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Women and Calcium: How Much Do You Need, and Where Should You Get it?

milkCalcium is the most abundant mineral in your body, but you also lose it every day through your skin, nails, hair, sweat, urine and feces—and our bodies cannot produce new calcium on their own. If you don’t get enough for your body’s needs, calcium is taken from your bones, causing osteoporosis.

Calcium plays many vital roles in your body, including:

  • building healthy bones and teeth and keeping them strong as you age,
  • sending messages through the nervous system,
  • maintaining healthy blood vessels,
  • regulating blood pressure,
  • preventing insulin resistance (which could lead to Type 2 diabetes),
  • helping your blood clot, and
  • regulating your heart’s rhythm.

Obviously, if you want to enjoy good health, you need to make sure you have enough calcium in your diet. And once you understand the basics, it’s not that hard to include it in your diet and get the calcium you need.

Supplements vs. Food
Your body can absorb more calcium from food than it can from supplements, so your calcium intake should come primarily from the food you eat. People who get most of their calcium from food have stronger bones.

Calcium from food often comes with other beneficial nutrients that help calcium do its job, like Vitamin D.

Doctors advise that you get as much of your daily calcium needs from food as possible and use supplements only to make up any shortfall.  Older women who get high amounts of calcium from supplements seem to have a higher risk of kidney stones and strokes. And using high-dose calcium supplements may increase your risk of heart disease.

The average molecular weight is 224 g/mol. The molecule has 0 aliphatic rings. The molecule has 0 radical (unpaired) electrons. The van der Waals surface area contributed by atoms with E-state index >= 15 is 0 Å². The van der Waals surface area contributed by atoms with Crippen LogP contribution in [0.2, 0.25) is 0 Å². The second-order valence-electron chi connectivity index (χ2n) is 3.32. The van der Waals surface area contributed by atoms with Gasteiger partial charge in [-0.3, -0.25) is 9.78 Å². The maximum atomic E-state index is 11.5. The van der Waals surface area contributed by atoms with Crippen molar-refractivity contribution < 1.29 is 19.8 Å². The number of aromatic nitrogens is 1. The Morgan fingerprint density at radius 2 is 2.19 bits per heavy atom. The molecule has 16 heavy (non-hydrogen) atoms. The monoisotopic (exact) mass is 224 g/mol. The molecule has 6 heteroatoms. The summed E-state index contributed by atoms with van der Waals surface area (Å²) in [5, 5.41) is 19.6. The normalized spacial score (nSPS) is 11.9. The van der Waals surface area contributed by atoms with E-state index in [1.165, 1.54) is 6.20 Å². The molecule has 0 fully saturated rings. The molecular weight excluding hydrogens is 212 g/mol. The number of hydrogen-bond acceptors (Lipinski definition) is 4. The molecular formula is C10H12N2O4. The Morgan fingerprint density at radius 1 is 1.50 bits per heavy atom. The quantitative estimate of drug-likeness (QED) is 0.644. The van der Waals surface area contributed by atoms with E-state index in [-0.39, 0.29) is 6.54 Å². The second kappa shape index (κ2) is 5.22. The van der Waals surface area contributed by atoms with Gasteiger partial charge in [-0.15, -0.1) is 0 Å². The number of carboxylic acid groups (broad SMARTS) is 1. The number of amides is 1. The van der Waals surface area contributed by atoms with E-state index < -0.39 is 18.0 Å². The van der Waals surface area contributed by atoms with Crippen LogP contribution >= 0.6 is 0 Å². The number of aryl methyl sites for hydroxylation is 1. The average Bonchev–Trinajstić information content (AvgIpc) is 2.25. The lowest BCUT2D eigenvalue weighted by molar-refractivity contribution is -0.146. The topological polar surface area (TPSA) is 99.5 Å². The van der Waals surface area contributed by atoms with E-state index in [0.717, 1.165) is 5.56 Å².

How much calcium is right for you?
The healthiest or safest amount of dietary calcium hasn’t been definitively established. Different scientific approaches have yielded different estimates. To ensure that 95 percent of the population gets this much calcium, the National Academy of Sciences established the following recommended intake levels:

  • Age 19 to 50: 1,000 milligrams/day
  • Age 50 or over: 1,200 milligrams/day
  • Pregnant or lactating adult women 1,000 milligrams/day

Good food sources of calcium
So what foods can you eat to get enough calcium in your diet? You probably know about dairy products, like milk, yogurt, and cheese, but here are some unexpected sources:

  • White Beans
  • Canned Salmon
  • Sardines
  • Dried Figs
  • Bok Choy
  • Blackstrap Molasses
  • Kale
  • Black-eyed Peas
  • Almonds
  • Oranges
  • Turnip Greens
  • Sesame Seeds
  • Seaweed

At Chouchani, Sayegh and Bagnarello, we believe in supporting the total health of our patients and our community. If you have any questions about your dietary or nutritional needs, we’d be happy to help. Contact us anytime at any of our three convenient WNY locations.

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